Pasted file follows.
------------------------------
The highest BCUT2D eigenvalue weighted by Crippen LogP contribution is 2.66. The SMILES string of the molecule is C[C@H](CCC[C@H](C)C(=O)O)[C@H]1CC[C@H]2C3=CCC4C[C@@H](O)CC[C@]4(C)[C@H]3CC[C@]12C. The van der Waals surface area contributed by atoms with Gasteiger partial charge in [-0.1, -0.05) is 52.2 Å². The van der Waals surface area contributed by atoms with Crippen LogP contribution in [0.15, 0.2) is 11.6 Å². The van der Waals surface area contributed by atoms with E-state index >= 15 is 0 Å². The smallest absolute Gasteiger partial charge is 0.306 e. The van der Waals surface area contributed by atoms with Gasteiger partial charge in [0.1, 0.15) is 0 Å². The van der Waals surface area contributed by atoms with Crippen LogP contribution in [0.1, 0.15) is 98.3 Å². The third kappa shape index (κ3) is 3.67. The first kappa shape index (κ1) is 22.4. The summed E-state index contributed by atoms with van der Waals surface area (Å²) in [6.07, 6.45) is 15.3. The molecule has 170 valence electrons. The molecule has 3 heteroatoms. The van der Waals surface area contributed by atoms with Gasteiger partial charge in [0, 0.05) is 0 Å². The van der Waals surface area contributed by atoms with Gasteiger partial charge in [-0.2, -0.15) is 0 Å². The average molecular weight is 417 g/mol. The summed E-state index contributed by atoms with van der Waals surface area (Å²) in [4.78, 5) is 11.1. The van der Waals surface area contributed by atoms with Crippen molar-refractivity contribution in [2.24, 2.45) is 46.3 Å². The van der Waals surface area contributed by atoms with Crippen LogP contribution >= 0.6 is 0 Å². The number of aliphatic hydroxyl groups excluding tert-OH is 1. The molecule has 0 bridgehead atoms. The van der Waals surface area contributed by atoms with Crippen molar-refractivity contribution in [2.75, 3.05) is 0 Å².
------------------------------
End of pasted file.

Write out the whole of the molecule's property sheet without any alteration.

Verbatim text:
The highest BCUT2D eigenvalue weighted by Crippen LogP contribution is 2.66. The SMILES string of the molecule is C[C@H](CCC[C@H](C)C(=O)O)[C@H]1CC[C@H]2C3=CCC4C[C@@H](O)CC[C@]4(C)[C@H]3CC[C@]12C. The van der Waals surface area contributed by atoms with Gasteiger partial charge in [-0.1, -0.05) is 52.2 Å². The van der Waals surface area contributed by atoms with Crippen LogP contribution in [0.15, 0.2) is 11.6 Å². The van der Waals surface area contributed by atoms with E-state index >= 15 is 0 Å². The smallest absolute Gasteiger partial charge is 0.306 e. The van der Waals surface area contributed by atoms with Gasteiger partial charge in [0.1, 0.15) is 0 Å². The van der Waals surface area contributed by atoms with Crippen LogP contribution in [0.1, 0.15) is 98.3 Å². The third kappa shape index (κ3) is 3.67. The first kappa shape index (κ1) is 22.4. The summed E-state index contributed by atoms with van der Waals surface area (Å²) in [6.07, 6.45) is 15.3. The molecule has 170 valence electrons. The molecule has 3 heteroatoms. The van der Waals surface area contributed by atoms with Gasteiger partial charge in [0, 0.05) is 0 Å². The van der Waals surface area contributed by atoms with Gasteiger partial charge in [-0.2, -0.15) is 0 Å². The average molecular weight is 417 g/mol. The summed E-state index contributed by atoms with van der Waals surface area (Å²) in [4.78, 5) is 11.1. The van der Waals surface area contributed by atoms with Crippen molar-refractivity contribution in [2.24, 2.45) is 46.3 Å². The van der Waals surface area contributed by atoms with Crippen LogP contribution >= 0.6 is 0 Å². The number of aliphatic hydroxyl groups excluding tert-OH is 1. The molecule has 0 bridgehead atoms. The van der Waals surface area contributed by atoms with Crippen molar-refractivity contribution in [2.75, 3.05) is 0 Å².